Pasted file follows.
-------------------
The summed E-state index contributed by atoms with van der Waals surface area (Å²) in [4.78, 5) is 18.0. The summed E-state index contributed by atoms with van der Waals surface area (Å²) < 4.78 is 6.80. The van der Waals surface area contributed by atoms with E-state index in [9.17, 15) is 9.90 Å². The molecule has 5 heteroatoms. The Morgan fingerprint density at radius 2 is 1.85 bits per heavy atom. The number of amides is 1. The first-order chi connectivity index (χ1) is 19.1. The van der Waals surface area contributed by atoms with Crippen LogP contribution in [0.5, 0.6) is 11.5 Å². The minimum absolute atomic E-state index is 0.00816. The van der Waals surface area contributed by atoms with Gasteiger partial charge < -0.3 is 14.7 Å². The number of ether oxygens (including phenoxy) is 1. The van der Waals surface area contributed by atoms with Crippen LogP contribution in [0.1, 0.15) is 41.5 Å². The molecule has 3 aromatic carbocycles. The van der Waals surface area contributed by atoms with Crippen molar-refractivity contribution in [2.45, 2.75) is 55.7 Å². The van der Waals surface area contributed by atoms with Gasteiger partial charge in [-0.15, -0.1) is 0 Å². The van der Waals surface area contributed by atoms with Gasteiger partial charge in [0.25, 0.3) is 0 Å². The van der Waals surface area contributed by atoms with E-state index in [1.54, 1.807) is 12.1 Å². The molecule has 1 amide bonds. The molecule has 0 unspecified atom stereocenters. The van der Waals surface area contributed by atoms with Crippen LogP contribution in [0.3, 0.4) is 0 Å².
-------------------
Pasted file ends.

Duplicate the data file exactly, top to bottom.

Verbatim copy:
The summed E-state index contributed by atoms with van der Waals surface area (Å²) in [4.78, 5) is 18.0. The summed E-state index contributed by atoms with van der Waals surface area (Å²) < 4.78 is 6.80. The van der Waals surface area contributed by atoms with E-state index in [9.17, 15) is 9.90 Å². The molecule has 5 heteroatoms. The Morgan fingerprint density at radius 2 is 1.85 bits per heavy atom. The number of amides is 1. The first-order chi connectivity index (χ1) is 19.1. The van der Waals surface area contributed by atoms with Crippen LogP contribution in [0.5, 0.6) is 11.5 Å². The minimum absolute atomic E-state index is 0.00816. The van der Waals surface area contributed by atoms with Gasteiger partial charge < -0.3 is 14.7 Å². The number of ether oxygens (including phenoxy) is 1. The van der Waals surface area contributed by atoms with Crippen LogP contribution in [0.1, 0.15) is 41.5 Å². The molecule has 3 aromatic carbocycles. The van der Waals surface area contributed by atoms with Crippen molar-refractivity contribution in [2.45, 2.75) is 55.7 Å². The van der Waals surface area contributed by atoms with Gasteiger partial charge in [-0.15, -0.1) is 0 Å². The van der Waals surface area contributed by atoms with Gasteiger partial charge in [0.25, 0.3) is 0 Å². The van der Waals surface area contributed by atoms with E-state index in [1.54, 1.807) is 12.1 Å². The molecule has 1 amide bonds. The molecule has 0 unspecified atom stereocenters. The van der Waals surface area contributed by atoms with Crippen LogP contribution in [0.3, 0.4) is 0 Å².